In the United States today, medications take many forms of health and beauty seeking, from treatment to prevention of disease in some cases to enhancement. Since the mid 1980s, biomedicalization has emerged and even overpowered medicalization. Biolmedicalization can be defined for our purposes as “the enhancement over bodies and behaviors through medical interventions” (1). This trend has stemmed from mass media promotion of new technologies and consumer advertisements for pharmaceuticals. This emergence of the biomedicalization trend as demonstrated through the purchasing of quick-fix products reveals that the image of health and/or beauty in society is more valued than health itself. The fact that health and the image of health do not go hand in hand today is slightly deceiving and even perplexing, and reveals a rooted materialization in western society.

Hydroxycut Advertisement

In the ad for America’s #1 weight loss pill, Hydroxycut, patients claim fast weight loss that is legitimized in before and after pictures (2). The images of the thin models holding before pictures and dancing around confidently linked happiness with weight loss or being thin in general. One girl claims, “I feel beautiful.” Culture and society value beauty. Although the actress only says, “I feel beautiful,” an implicit assumption exists that society will think she is beautiful. In the particular advertisement, medical information about the supplement is not discussed at all. The only things that legitimize the product are the before and after photos and phrases like “It really works.” The presentation of the ad itself is very simple: girls dancing on a white background, black letters claiming its authenticity, a song in the background with lyrics that claim living free (of excess weight? Of unhappiness? Of society’s harsh judgments of those that are overweight or obese?) Additionally, no doctor and patient interaction is mentioned, suggesting that a person can buy hydroxycut and lose weight independently, even without consultation from a medical professional.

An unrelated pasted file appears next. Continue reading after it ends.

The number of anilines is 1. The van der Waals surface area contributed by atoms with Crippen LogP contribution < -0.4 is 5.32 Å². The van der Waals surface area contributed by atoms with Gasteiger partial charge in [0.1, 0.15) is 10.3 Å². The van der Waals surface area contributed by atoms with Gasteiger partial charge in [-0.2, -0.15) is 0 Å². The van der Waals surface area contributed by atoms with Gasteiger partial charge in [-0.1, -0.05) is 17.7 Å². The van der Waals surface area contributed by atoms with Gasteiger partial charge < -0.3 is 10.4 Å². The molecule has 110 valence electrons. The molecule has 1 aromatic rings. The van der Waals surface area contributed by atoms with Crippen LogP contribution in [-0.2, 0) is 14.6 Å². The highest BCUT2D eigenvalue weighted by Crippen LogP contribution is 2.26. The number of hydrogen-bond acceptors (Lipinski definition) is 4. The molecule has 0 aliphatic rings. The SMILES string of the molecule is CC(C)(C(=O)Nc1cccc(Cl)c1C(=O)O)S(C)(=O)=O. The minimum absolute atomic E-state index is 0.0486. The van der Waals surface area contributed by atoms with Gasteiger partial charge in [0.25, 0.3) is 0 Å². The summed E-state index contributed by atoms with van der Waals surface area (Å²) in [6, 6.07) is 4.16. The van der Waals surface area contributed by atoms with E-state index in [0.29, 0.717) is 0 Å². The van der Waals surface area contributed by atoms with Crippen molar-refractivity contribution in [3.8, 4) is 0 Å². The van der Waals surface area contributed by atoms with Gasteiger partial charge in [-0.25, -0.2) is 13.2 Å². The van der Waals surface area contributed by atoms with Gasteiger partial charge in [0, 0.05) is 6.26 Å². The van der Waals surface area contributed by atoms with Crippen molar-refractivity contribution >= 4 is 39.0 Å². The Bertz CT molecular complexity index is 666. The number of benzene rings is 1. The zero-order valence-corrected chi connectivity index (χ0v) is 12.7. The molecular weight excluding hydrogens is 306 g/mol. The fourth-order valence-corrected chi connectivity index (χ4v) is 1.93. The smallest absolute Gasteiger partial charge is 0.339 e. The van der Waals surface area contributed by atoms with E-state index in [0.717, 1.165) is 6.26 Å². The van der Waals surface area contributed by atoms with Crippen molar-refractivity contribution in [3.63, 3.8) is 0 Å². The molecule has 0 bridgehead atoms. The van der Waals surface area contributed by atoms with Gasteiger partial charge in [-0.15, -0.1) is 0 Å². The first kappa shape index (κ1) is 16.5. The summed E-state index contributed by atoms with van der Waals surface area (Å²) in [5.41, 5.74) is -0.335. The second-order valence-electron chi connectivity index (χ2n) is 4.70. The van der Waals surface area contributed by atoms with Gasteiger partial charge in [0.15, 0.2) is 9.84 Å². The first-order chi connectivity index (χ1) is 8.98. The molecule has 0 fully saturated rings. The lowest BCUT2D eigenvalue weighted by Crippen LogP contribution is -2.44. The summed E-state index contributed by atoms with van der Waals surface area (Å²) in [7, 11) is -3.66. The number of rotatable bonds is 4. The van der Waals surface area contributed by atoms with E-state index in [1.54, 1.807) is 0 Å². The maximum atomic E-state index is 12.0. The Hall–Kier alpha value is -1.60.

(1)“Medical Anthropology Trends in Biomedicine.” Michigan State University Department of Anthropology. Viewed July 30, 2014.

(2)“Hydroxycut Weightloss Commerical LIVE Campaign.” Youtube. Published Jan. 4, 2013. Viewed July 30, 2014. < https://www.youtube.com/watch?v=ofA2sm5zbCk>.

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